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Nutr Diet. 2020 Jan 9. doi: 10.1111/1747-0080.12605. [Epub ahead of print]

Secondary-prevention behaviour-change strategy for high-risk patients: Benefits for all classes of body mass index.

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Nutrition & Dietetics, School of Allied Health Sciences, Griffith University, Gold Coast, Queensland, Australia.
Nutrition and Dietetics Department, Royal Brisbane and Women's Hospital, Brisbane, Queensland, Australia.
Menzies Health Institute Queensland, Southport, Queensland, Australia.



Research is needed to support the long-term benefits of lifestyle interventions for management of high-risk patients with different BMI classifications. This prospective multicentre study assessed two-year outcomes of hospital-referred patients (BMI 25-61 kg/m2 ) attending a dietitian-led multidisciplinary Healthy Eating and Lifestyle Behaviour-Change Program in group or individual formats in hospital outpatient settings.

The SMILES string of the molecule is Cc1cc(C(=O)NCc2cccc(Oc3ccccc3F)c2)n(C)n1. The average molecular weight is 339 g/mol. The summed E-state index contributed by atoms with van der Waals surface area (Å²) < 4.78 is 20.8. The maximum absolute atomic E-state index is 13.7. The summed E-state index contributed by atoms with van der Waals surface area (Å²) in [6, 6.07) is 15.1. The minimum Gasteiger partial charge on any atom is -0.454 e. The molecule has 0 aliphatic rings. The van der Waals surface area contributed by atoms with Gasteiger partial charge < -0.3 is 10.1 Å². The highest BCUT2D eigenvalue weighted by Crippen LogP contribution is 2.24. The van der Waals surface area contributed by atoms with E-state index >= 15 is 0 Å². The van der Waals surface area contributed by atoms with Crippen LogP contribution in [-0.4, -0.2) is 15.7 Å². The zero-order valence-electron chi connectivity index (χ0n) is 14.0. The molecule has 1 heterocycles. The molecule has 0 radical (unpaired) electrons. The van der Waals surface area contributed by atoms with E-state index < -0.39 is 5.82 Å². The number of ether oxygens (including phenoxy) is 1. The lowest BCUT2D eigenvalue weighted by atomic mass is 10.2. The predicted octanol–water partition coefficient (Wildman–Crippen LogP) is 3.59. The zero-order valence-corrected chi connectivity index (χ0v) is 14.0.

Bodyweight, quality of life (Short Form-12) and intuitive eating (Intuitive Eating Scale) data were collected at pre-intervention, post-intervention and 2 years. Outcomes were reported in BMI classes.


At pre-intervention (n = 493), 11% had pre-obesity, 25% obesity class I, 30% obesity class II and 34% obesity class III. Characteristics of participants with available data at post-intervention (n = 290) and 2 years (n = 178) were comparable (P > .05). Significant mean weight loss was seen at post-intervention (-2.0 ± 0.4 kg, P < .001, n = 290) and 2 years (-4.3 ± 0.5 kg, P < .001, n = 178). All BMI classes had significant weight losses (P < .05). Participants with higher obesity (classes II and III) had greater improvements in mental quality of life (P < .05) and initial weight reductions (P < .05) than those with lower classes. However, those with obesity class I had the greatest long-term weight reductions and significant improvements in physical quality of life at 2 years (P < .05). All BMI classes reported similar improvements in intuitive eating. No effect was found for differences in intervention format, duration or setting (P > .05).


The results support dietitian-led multidisciplinary lifestyle interventions for multidisciplinary management of high-risk patients of all BMI classes.


intuitive eating; lifestyle intervention; obesity; overweight; quality of life; weight control


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